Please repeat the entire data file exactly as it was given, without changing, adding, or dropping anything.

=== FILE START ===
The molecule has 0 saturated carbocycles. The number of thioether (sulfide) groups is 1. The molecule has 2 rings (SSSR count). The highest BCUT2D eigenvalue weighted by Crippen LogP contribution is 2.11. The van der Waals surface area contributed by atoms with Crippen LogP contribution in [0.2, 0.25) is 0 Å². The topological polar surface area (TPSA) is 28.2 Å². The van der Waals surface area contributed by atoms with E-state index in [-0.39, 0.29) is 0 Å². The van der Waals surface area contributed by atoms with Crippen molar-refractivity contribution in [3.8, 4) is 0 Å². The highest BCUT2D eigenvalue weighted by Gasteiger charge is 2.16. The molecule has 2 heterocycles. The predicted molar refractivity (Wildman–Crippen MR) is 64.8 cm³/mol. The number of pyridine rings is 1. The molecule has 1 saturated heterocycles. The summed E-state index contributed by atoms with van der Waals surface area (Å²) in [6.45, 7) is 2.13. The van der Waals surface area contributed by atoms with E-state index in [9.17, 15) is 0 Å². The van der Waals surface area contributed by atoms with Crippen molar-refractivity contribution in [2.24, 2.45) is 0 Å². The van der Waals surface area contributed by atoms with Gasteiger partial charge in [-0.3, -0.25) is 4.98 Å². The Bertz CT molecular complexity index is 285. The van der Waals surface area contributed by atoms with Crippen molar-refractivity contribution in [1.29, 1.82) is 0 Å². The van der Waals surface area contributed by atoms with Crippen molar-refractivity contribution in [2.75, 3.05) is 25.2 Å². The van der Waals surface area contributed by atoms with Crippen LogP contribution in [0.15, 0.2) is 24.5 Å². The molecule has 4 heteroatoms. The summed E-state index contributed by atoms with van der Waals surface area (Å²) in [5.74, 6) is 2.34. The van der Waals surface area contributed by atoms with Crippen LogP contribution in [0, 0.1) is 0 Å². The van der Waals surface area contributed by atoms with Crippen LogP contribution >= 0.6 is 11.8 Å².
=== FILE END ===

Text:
The molecule has 0 saturated carbocycles. The number of thioether (sulfide) groups is 1. The molecule has 2 rings (SSSR count). The highest BCUT2D eigenvalue weighted by Crippen LogP contribution is 2.11. The van der Waals surface area contributed by atoms with Crippen LogP contribution in [0.2, 0.25) is 0 Å². The topological polar surface area (TPSA) is 28.2 Å². The van der Waals surface area contributed by atoms with E-state index in [-0.39, 0.29) is 0 Å². The van der Waals surface area contributed by atoms with Crippen molar-refractivity contribution in [3.8, 4) is 0 Å². The highest BCUT2D eigenvalue weighted by Gasteiger charge is 2.16. The molecule has 2 heterocycles. The predicted molar refractivity (Wildman–Crippen MR) is 64.8 cm³/mol. The number of pyridine rings is 1. The molecule has 1 saturated heterocycles. The summed E-state index contributed by atoms with van der Waals surface area (Å²) in [6.45, 7) is 2.13. The van der Waals surface area contributed by atoms with E-state index in [9.17, 15) is 0 Å². The van der Waals surface area contributed by atoms with Crippen molar-refractivity contribution in [2.24, 2.45) is 0 Å². The van der Waals surface area contributed by atoms with Gasteiger partial charge in [-0.3, -0.25) is 4.98 Å². The Bertz CT molecular complexity index is 285. The van der Waals surface area contributed by atoms with Crippen molar-refractivity contribution in [1.29, 1.82) is 0 Å². The van der Waals surface area contributed by atoms with Crippen molar-refractivity contribution in [2.75, 3.05) is 25.2 Å². The van der Waals surface area contributed by atoms with Crippen LogP contribution in [0.15, 0.2) is 24.5 Å². The molecule has 4 heteroatoms. The summed E-state index contributed by atoms with van der Waals surface area (Å²) in [5.74, 6) is 2.34. The van der Waals surface area contributed by atoms with Crippen LogP contribution in [0, 0.1) is 0 Å². The van der Waals surface area contributed by atoms with Crippen LogP contribution >= 0.6 is 11.8 Å².